Farm Ireland

Tuesday 25 October 2016

Eligibility guide attempts to clarify BPS confusion

Martin Ryan

Published 13/05/2015 | 02:30

Simon Coveney
Simon Coveney

The first copies of the new guide to the Basic Payment System started dropping into farmers' letterboxes this week as the Department of Agriculture attempts to provide more clarity on eligibility three weeks ahead of the final deadline.

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The delivery of all 130,000 editions of the 29-page Guide to Land Eligibility should be completed by tomorrow.

The publication contains several illustrations that attempt to define what constitutes eligible agricultural land, and the point at which land with heather, ferns and rushes becomes ineligible.

A new coefficient procedure aims to widen in the margin of tolerance before penalties are applied.

A zero rate of penalty will be applied where less than 10pc of a land parcel is determined as ineligible on inspection.

However, penalties of 20pc kick in where 10-30pc of the land is deemed ineligible. This will increase to 40pc where 30-50pc of the land is ineligible, with a further rise in the penalty to 60pc where 50-70pc of the land is declared ineligible. A 100pc fine applies where more than 70pc of the claimed area is ineligible.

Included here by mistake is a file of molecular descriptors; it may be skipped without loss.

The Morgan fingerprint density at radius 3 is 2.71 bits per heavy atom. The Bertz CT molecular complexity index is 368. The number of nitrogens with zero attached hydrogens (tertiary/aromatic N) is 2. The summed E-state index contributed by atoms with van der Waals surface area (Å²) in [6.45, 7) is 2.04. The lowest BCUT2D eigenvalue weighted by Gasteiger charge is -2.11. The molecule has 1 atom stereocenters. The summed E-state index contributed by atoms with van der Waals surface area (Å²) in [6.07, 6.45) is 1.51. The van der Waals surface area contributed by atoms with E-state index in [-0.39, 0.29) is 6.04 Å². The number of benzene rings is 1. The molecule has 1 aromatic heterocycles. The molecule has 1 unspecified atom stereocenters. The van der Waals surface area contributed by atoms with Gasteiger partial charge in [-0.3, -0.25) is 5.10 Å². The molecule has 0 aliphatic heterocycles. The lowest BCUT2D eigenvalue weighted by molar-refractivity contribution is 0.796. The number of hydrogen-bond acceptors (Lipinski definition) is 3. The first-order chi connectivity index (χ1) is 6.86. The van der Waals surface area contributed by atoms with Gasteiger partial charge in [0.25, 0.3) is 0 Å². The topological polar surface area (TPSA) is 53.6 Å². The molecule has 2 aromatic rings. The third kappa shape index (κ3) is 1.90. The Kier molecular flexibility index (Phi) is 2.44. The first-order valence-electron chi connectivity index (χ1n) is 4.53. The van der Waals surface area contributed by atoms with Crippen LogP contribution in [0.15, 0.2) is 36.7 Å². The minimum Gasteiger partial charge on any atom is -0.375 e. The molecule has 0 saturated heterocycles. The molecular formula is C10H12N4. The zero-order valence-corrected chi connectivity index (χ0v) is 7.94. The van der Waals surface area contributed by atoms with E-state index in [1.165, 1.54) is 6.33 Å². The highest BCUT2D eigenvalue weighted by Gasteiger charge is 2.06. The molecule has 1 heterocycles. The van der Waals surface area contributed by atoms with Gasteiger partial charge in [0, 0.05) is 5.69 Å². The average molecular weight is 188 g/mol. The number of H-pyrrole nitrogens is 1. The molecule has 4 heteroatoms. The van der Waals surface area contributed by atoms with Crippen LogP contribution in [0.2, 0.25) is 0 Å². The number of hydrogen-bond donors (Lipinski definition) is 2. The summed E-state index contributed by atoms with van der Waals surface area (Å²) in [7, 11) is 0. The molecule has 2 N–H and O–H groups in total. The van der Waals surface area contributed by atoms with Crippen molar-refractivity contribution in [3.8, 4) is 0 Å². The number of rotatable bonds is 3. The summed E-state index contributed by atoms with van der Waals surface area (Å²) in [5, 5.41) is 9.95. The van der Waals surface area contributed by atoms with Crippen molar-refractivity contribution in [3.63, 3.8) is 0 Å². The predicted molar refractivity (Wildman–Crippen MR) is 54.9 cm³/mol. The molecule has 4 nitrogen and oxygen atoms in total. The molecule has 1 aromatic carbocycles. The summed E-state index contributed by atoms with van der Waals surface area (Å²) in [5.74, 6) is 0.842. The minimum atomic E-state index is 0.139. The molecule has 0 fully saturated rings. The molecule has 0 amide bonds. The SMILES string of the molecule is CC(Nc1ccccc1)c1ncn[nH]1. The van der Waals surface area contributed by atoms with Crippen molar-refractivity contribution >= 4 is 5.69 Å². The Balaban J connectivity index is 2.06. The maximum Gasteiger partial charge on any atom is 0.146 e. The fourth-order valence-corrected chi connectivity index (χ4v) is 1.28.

The land in question must be available to the applicant for a period from either the start of the year until a date after May 31, or from a date before May 31 until the end of the year. The exception to this is land in ANC, AEOS, REPS and GLAS schemes, where the applicant must farm the land for the full year.

The land must also be maintained "in a state suitable for grazing or cultivation without preparatory action going beyond usual agricultural methods and machineries", and have independent access for animals and machinery.

However, the ICSA claimed the booklet simply proved the "huge ambiguity and subjectivity" surrounding the issue in recent years.

"The controversy over LPIS over-claims and threats of legal action forced the Minister [Simon Coveney] to take action," claimed suckler chairman Dermot Kelleher. "The new booklet requires 29 pages to define what is eligible, yet before this the only available guide on the Department website consisted of a three page document. The question must be asked whether the Minister now admits that neither farmer nor agricultural advisor could have been expected to interpret a subjective and unclear set of guidelines," he said. Mr Kelleher added that it was not good enough to say that tall rushes are not eligible.

"How tall is tall? Surely farmers are entitled to know whether this means 1.2m or 1.5m?" he asked.

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